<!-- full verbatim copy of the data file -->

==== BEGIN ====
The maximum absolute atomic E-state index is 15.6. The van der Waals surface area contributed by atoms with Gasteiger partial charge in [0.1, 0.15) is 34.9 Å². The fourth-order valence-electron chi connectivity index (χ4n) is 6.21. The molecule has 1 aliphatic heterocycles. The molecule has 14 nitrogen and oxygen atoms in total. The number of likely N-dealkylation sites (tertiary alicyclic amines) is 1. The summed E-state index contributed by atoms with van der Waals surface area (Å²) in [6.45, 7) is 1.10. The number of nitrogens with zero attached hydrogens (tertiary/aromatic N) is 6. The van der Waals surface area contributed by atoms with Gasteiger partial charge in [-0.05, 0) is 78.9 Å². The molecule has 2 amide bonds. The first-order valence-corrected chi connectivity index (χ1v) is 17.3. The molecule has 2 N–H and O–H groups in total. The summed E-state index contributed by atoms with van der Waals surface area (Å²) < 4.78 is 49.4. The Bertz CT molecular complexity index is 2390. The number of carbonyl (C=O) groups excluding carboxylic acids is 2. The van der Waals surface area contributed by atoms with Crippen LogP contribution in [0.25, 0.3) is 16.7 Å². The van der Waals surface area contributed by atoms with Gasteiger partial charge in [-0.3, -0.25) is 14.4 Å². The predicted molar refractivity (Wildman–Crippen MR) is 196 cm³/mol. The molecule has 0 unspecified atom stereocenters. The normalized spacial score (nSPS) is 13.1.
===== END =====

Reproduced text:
The maximum absolute atomic E-state index is 15.6. The van der Waals surface area contributed by atoms with Gasteiger partial charge in [0.1, 0.15) is 34.9 Å². The fourth-order valence-electron chi connectivity index (χ4n) is 6.21. The molecule has 1 aliphatic heterocycles. The molecule has 14 nitrogen and oxygen atoms in total. The number of likely N-dealkylation sites (tertiary alicyclic amines) is 1. The summed E-state index contributed by atoms with van der Waals surface area (Å²) in [6.45, 7) is 1.10. The number of nitrogens with zero attached hydrogens (tertiary/aromatic N) is 6. The van der Waals surface area contributed by atoms with Gasteiger partial charge in [-0.05, 0) is 78.9 Å². The molecule has 2 amide bonds. The first-order valence-corrected chi connectivity index (χ1v) is 17.3. The molecule has 2 N–H and O–H groups in total. The summed E-state index contributed by atoms with van der Waals surface area (Å²) < 4.78 is 49.4. The Bertz CT molecular complexity index is 2390. The number of carbonyl (C=O) groups excluding carboxylic acids is 2. The van der Waals surface area contributed by atoms with Crippen LogP contribution in [0.25, 0.3) is 16.7 Å². The van der Waals surface area contributed by atoms with Gasteiger partial charge in [-0.3, -0.25) is 14.4 Å². The predicted molar refractivity (Wildman–Crippen MR) is 196 cm³/mol. The molecule has 0 unspecified atom stereocenters. The normalized spacial score (nSPS) is 13.1.